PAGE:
Nicole Pauley Thesis Defense

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Date
04/02/2020 2:00 pm

Description

MS student Nicole Pauley will defend her thesis, titled "Assessing Functional Diversity of a Managed Forest-Savanna Landscape Using Remote Sensing Techniques", via Zoom:

Time: Apr 2, 2020 02:00 PM Central Time (US and Canada)

Join Zoom Meeting  https://zoom.us/j/662119582?pwd=MEZqTGxYVG1GMXhpMWYwYTluMFpWUT09

Meeting ID: 662 119 582     Password: 016808

All OSU faculty, staff, and students are welcome to attend the presentation and discussion of the proposal (including asking questions), but will be dismissed prior to committee deliberations.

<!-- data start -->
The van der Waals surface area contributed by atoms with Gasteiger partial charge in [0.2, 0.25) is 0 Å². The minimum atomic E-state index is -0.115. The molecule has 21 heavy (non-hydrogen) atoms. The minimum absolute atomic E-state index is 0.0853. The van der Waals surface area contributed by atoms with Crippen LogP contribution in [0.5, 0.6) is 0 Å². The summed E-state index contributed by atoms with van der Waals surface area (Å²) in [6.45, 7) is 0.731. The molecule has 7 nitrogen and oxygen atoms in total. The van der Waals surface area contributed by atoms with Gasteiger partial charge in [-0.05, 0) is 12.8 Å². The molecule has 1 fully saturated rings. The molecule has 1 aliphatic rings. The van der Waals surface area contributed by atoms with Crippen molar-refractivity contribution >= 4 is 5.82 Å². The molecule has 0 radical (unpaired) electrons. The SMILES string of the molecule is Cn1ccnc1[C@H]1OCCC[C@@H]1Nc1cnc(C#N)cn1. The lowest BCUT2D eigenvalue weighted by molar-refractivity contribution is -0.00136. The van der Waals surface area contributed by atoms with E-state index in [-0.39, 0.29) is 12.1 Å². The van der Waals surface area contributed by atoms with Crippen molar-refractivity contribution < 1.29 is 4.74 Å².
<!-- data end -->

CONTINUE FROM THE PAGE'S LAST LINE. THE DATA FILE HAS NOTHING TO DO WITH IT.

Abstract: Global biodiversity loss and changing disturbance patterns are having significant effects on the composition, function, and productivity of biological communities. Functional diversity, a multifaceted trait-based component of biodiversity, is emerging as an effective metric of community function, resilience, and response to environmental change. Remote sensing techniques can be used to measure the biochemical, physiological, and morphological traits of plants and assess functional diversity across a landscape. In this study, I demonstrated the use of multispectral imagery and light detection and ranging (LiDAR) to determine relationships between physiological and morphological functional diversity and forest management implemented at Pushmataha Forest Habitat Research Demonstration Area (FHRA). Indices of vegetation physiology and morphology were affected by forest management, including combinations of prescribed fire, selective thinning, and pine timber harvest, while the effects of management on metrics of functional diversity were less defined. Morphological functional evenness and divergence differed between treatments, and fire return interval was determined to play a key role in vegetation community structure and functional diversity. By expanding the methodology to assess metrics of functional diversity across the larger forest-savanna landscape of Pushmataha Wildlife Management Area, I examined the scale dependency of functional diversity metrics and demonstrated the potential for using multispectral imagery from satellite platforms to fill gaps in global functional diversity knowledge.